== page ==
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Typical challenges facing cricket clubs can be anything from scraping enough funds together to replace a mower to sourcing a wicketkeeper on the morning of a game.
The number of cricket clubs has been steadily declined in Yorkshire for years and the reasons for that will vary but not being able to get enough willing volunteers and the financial realities involved are chief among them.
For Clayton West Cricket Club, the threat to their existence is all about land. The club, whose two Saturday squads compete in the Drakes Huddersfield Cricket League, has always been a tenant in the village, since the club was founded in 1903.
In future, they could be evicted from their present ground on Back Lane, due to the domino effect of the proposed ‘Local Plan’ by Kirklees Council, which, if voted through – means land adjacent to the cricket field has its status changed from what is deemed ‘Open Land’ to housing.
If planning consent for building gets the green light in Clayton West, this would likely lead to developers Taylor Wimpey asking the farmer to vacate the adjacent field, who would in turn ask for his plot of land back from the cricket club.
A meeting between the developers, the local farmer’s family and the cricket club, along with local councillors has been amicable – as a solution that suits everyone continues to be sought – but there’s no getting away from the fact that time is fast running out.
In this particular game of chess, the cricket club have no moves left, other than to publicise their dilemma and hope a solution is found or the council is subsequently swayed by the depth of public feeling on this particular issue.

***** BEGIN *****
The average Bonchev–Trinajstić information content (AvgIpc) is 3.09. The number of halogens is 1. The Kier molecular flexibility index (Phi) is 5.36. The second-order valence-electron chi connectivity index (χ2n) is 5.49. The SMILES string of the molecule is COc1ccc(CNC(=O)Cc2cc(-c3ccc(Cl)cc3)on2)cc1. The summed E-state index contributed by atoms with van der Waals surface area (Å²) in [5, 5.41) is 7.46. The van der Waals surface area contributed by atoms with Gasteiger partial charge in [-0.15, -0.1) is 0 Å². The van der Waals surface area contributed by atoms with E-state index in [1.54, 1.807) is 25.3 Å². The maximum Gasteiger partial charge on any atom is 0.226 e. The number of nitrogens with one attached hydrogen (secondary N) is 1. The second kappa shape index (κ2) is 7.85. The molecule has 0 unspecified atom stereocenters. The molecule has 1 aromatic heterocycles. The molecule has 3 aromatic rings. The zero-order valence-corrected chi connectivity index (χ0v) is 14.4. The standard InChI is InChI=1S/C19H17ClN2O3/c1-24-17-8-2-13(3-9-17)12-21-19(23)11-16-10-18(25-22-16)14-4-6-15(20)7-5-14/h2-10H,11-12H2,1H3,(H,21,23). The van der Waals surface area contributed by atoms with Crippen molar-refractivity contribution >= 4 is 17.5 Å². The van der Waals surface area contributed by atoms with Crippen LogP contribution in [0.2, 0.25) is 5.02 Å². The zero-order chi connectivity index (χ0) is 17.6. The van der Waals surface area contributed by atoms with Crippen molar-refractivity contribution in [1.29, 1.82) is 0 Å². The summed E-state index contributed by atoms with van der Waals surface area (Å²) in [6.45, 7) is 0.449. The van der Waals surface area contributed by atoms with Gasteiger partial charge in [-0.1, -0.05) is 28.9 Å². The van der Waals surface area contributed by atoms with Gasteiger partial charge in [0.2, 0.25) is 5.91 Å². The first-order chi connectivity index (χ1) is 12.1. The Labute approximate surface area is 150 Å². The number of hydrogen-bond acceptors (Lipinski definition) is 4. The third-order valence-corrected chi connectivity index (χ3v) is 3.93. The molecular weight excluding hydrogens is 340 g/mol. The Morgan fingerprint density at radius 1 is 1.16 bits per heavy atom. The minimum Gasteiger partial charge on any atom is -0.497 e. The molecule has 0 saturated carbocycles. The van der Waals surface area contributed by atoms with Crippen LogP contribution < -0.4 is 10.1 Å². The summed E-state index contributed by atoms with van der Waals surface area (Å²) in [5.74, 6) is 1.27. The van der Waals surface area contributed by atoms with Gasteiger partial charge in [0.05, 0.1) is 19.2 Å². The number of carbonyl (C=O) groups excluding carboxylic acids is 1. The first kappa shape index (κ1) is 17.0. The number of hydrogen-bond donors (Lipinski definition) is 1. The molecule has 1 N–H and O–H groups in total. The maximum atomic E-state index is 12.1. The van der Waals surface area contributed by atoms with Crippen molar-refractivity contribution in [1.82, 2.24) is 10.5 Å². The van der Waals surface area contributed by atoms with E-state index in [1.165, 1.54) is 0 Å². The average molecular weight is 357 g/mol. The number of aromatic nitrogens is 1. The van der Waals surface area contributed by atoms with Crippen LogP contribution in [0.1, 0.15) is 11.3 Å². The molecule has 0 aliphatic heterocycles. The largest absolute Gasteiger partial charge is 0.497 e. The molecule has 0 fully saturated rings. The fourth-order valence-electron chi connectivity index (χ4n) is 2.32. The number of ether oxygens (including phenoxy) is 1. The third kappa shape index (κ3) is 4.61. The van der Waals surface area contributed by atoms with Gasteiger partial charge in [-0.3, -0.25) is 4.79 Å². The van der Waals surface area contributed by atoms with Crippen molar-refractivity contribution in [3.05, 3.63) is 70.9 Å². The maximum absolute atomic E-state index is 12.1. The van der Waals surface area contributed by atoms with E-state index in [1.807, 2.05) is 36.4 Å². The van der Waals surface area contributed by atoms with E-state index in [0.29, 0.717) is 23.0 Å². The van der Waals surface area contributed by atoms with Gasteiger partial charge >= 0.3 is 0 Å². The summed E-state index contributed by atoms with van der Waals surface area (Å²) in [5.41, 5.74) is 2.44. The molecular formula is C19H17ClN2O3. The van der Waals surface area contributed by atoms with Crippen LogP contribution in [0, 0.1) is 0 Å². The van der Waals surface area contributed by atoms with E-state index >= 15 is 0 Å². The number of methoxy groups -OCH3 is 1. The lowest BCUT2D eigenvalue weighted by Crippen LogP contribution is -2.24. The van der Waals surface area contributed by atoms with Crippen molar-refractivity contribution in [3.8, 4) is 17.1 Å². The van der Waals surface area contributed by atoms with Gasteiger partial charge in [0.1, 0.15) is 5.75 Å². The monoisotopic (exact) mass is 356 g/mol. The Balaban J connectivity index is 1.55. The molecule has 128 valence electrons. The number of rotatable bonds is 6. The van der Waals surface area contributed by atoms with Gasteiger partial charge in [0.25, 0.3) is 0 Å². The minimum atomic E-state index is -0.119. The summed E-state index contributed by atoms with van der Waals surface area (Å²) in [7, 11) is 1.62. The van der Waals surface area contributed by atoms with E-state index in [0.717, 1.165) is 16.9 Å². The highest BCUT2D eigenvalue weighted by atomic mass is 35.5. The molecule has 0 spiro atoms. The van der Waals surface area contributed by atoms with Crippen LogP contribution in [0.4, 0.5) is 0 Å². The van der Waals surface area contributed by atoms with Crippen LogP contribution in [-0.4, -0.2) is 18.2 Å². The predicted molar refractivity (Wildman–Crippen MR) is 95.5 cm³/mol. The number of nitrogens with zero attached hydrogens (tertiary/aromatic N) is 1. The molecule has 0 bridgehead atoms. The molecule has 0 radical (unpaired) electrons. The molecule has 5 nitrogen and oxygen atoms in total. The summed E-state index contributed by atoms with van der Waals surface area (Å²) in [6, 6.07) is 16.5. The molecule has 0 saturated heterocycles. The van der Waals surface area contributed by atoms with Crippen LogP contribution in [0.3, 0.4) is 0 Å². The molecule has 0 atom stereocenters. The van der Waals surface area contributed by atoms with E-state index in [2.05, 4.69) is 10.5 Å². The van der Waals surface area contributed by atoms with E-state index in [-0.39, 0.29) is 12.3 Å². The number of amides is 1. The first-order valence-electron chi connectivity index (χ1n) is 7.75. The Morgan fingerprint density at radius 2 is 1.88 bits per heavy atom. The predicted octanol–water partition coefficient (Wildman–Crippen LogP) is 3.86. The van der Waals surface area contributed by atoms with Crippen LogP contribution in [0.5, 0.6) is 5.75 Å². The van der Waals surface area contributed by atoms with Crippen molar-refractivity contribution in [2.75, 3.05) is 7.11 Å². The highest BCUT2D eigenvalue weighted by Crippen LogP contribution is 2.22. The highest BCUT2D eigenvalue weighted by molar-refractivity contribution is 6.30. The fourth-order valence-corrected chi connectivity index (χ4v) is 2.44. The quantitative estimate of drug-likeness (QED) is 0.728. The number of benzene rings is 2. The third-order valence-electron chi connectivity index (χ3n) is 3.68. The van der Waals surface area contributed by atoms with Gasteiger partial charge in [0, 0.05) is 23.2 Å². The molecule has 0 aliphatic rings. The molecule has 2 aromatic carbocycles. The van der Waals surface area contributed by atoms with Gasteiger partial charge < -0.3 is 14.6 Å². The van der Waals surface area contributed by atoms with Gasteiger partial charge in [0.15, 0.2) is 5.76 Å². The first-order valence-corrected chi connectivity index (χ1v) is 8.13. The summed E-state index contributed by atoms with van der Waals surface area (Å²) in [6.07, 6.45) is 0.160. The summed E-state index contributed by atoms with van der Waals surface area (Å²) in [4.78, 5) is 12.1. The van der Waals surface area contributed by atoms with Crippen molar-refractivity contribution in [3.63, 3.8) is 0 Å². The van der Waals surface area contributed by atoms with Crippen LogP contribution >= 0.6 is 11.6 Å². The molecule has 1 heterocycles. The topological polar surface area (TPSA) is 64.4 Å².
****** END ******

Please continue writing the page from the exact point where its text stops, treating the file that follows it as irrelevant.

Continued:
Talking to Steve Scott, a spokesman for the club, he was noticeably keen for people to lodge an objection with the council in this consultation period – which is about to end, see info at the end of this article – but also didn’t want to stoke any feelings or play the blame game; the farmer is still their tenant, after all.
If this ultimately happens then it will be a rare example where a cricket club has ceased to be, by virtue of being booted off their land.
It would rob this village, some seven miles north of Barnsley, of a thriving club that won the Huddersfield League Championship in 2011 and a sharp upturn in juniors from 30 to more than 100 in the last two years.
The club don’t want to rely on miracles down the line but Sport England could wield their considerable clout to try to come to Clayton West’s rescue, by dint of the fact that their stated policy is that the organisation: “clearly opposes development on playing fields, in all but exceptional cases.” Crucially, they don’t have the power to block development.
On the one hand, this is clearly a local issue that won’t affect you all. On the other hand, what if it was in your local area and your local facilities were at risk?
**Info below to add your official comment to Kirkless Council opposing this. Also, chip in with comments on our social media channels with @cricketyorks on Twitter or via our Cricket Yorkshire Facebook page**
What can you do?
Well, if you would like to add your voice to the comments on the Kirkless Council website during this consultation period (that ends imminently 5pm on February 1st), do it as soon as you finish reading this…
You have to register (you will see the register/sign-in option at the top of the page) and then after you’ve registered, select the following:
1) DLP allocations and designations
2) “Read and comment on document”
3) 4 – Housing allocations
4) 4.4 – Kirklees rural sub area (scroll down to sites H454 and H498)
5) Select “add comment”
Cricket Yorkshire Thoughts: If this happens, it flies in the face of Kirklees Council’s own vision on the Kirklees Active website with its catchy tagline of: “Helping more people, become more active, more often.”
**Thanks to the Drakes Huddersfield Cricket League for permission to use the second image in this article.**